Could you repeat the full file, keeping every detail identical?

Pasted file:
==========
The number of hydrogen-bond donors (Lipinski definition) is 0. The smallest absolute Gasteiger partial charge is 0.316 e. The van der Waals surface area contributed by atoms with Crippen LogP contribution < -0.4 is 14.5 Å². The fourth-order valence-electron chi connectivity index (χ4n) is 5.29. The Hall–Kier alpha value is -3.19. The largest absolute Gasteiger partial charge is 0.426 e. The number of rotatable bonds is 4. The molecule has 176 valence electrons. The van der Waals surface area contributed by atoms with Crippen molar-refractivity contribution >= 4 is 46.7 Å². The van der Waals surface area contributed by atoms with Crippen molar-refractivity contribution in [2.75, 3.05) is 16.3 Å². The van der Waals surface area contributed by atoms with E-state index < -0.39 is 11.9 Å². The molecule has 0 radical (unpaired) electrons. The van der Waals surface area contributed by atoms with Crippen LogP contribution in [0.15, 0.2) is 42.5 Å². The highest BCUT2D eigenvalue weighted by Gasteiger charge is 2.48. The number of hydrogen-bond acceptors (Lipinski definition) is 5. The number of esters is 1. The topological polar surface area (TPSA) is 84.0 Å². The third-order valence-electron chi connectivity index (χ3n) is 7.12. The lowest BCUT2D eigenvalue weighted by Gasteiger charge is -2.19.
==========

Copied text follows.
The number of hydrogen-bond donors (Lipinski definition) is 0. The smallest absolute Gasteiger partial charge is 0.316 e. The van der Waals surface area contributed by atoms with Crippen LogP contribution < -0.4 is 14.5 Å². The fourth-order valence-electron chi connectivity index (χ4n) is 5.29. The Hall–Kier alpha value is -3.19. The largest absolute Gasteiger partial charge is 0.426 e. The number of rotatable bonds is 4. The molecule has 176 valence electrons. The van der Waals surface area contributed by atoms with Crippen molar-refractivity contribution >= 4 is 46.7 Å². The van der Waals surface area contributed by atoms with Crippen molar-refractivity contribution in [2.75, 3.05) is 16.3 Å². The van der Waals surface area contributed by atoms with E-state index < -0.39 is 11.9 Å². The molecule has 0 radical (unpaired) electrons. The van der Waals surface area contributed by atoms with Crippen LogP contribution in [0.15, 0.2) is 42.5 Å². The highest BCUT2D eigenvalue weighted by Gasteiger charge is 2.48. The number of hydrogen-bond acceptors (Lipinski definition) is 5. The number of esters is 1. The topological polar surface area (TPSA) is 84.0 Å². The third-order valence-electron chi connectivity index (χ3n) is 7.12. The lowest BCUT2D eigenvalue weighted by Gasteiger charge is -2.19.